God does not play dice with the universe. -Albert Einstein
It doesn’t matter how beautiful your theory is, it doesn’ t matter how smart you are. If it doesn’t agree with experiment, it’s wrong.” – Richard P. Feynman
- What is theory? Why do I need to care about theory as a PR professional?
- Basic Communication Theories
- Understanding the situational theory of publics
Helpful breakdown of the theories and their applications to public relations:
- Accreditation for Public Relations Study Guide, starting at p. 112
Questions for Class:
Current events and theory: Think of a current event. Create new examples for the theories listed on page 112 (magic bullet, two-step flow).
Agenda building and agenda setting: Choose 3 major media outlets in your region–they can be newspapers, television stations or radio stations (or any of those). Review the front page of the outlets’ webpages. For each outlet make a list of all the stories that are covered on the front page or in that news program. Then write up a comparison of how the media covered the news on that same day. You will want to consider such questions as:
- How many of the stories from each outlet are local, how many are national, how many are international?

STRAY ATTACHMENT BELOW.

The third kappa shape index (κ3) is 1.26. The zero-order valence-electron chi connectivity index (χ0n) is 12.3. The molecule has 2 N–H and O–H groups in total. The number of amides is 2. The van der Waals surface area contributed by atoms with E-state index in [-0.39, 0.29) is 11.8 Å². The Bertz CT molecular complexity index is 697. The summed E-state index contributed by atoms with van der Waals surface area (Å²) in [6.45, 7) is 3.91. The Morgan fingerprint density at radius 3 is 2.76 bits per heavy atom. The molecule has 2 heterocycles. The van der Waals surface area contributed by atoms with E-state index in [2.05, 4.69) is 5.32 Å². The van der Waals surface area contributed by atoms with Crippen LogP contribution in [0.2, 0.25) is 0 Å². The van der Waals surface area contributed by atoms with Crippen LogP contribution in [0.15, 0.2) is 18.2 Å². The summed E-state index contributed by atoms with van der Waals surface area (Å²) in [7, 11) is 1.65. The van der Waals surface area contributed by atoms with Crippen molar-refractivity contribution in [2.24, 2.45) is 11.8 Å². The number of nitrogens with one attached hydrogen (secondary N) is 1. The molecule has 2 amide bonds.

- Which stories are covered by all three outlets?
- Which stories are unique to one outlet?
- Which stories do you think will get people talking?
Agenda setting: Do you think the musicians who get the most attention on the radio or on television or via other media are the “best” musicians? What role does money play in bringing those musicians to everyone’s attention?
- Select a major musician or musical group in your area and research how that musician or group makes its money. Is the musician supported by a major record label or other corporation? Are there any business links between the musician, the recording company and the media outlets?
Behavior change: Think of a behavior you really need to change. Who is the person who could best encourage you to make that behavior change? Support your idea with theory.
Public opinion: Select a current events issue and apply each dimension of public opinion to the issue.
Diffusion of innovation: Think of a new product or service that has launched in the past three years. How are strategies and tactics likely to change from one stage to the next or as communication technology evolves?